Molecular Assist to Cancer Surgeons
If you’ve contracted one of the common, nasty cancers of the large organs (lung, colon, breast, etc.), and it hasn’t spread yet, the best course is to cut it out. Surgeons do this pretty well if the tumor is clearly defined and easily discerned from normal tissue.
But if the surgeon misses a few malignant cells because the edges are hard to see, and he or she doesn’t want to chance removing any normal tissue in a vital organ—not good, because the cancer will likely grow back.
New work from Nobelist Roger Tsien’s lab offers a nice advance in more precisely visualizing tumors. Using a clever molecular trick, the UCSD group created an ingenious hybrid molecule possessing three properties in one: (1) it is fluorescent so can be seen by the surgeon; (2) it contains a paramagnetic ion that can be visualized by MRI; and (3) it carries a peptide that facilitates entry into cancer cells, but not the surrounding normal ones (Proceedings of the National Academy of Sciences 107: 9 [2 March 2010], 4317–4322).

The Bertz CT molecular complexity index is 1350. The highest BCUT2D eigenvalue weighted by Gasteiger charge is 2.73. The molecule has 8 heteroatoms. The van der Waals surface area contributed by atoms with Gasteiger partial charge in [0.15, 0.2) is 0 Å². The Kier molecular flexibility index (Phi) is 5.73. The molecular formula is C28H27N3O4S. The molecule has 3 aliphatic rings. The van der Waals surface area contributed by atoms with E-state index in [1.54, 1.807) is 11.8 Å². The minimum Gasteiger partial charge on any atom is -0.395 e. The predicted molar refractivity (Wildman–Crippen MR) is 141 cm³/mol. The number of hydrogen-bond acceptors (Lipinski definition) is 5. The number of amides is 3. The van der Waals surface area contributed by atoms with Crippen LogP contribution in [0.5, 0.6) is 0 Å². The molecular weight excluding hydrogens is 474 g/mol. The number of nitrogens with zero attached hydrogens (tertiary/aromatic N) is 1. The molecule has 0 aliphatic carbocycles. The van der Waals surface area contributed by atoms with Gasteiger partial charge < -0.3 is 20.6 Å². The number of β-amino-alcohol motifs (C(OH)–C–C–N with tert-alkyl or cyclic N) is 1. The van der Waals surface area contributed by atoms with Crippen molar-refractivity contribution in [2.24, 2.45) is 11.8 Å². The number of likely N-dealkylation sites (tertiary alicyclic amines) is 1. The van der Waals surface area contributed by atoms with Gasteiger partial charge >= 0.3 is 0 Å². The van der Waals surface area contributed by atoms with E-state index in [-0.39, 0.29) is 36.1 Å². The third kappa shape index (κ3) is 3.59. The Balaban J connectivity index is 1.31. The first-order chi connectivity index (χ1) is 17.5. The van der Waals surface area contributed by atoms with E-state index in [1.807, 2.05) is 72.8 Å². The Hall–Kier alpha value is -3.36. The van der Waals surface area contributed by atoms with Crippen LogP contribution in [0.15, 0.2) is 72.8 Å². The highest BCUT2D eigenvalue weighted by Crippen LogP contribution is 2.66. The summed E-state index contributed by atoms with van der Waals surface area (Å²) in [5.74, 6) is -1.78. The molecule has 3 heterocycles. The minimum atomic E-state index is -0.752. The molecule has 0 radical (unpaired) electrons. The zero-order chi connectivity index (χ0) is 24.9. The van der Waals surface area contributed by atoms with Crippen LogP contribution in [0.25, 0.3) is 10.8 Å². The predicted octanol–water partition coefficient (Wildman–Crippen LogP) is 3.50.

Using four different mouse-tumor models, the group showed they leave 90% fewer residual malignant cells than is possible with conventional surgical methods. They were also able to increase the animals’ survival rate by up to five-fold. These are not small effects!
Although they haven’t performed the experiment, the authors speculate that the technique would also be amenable to increasingly important laparoscopic and robotic surgeries. Such techniques do not provide tactile feedback to the operator, so the increased visual clues from the fluorescent molecule should increase surgical success.
In the long run the answer to cancer is prevention, not cure. We aren’t very close to that point yet, so it’s comforting to know that clever chemistry is constantly providing advances that make the misery of a cancer diagnosis a little less bad.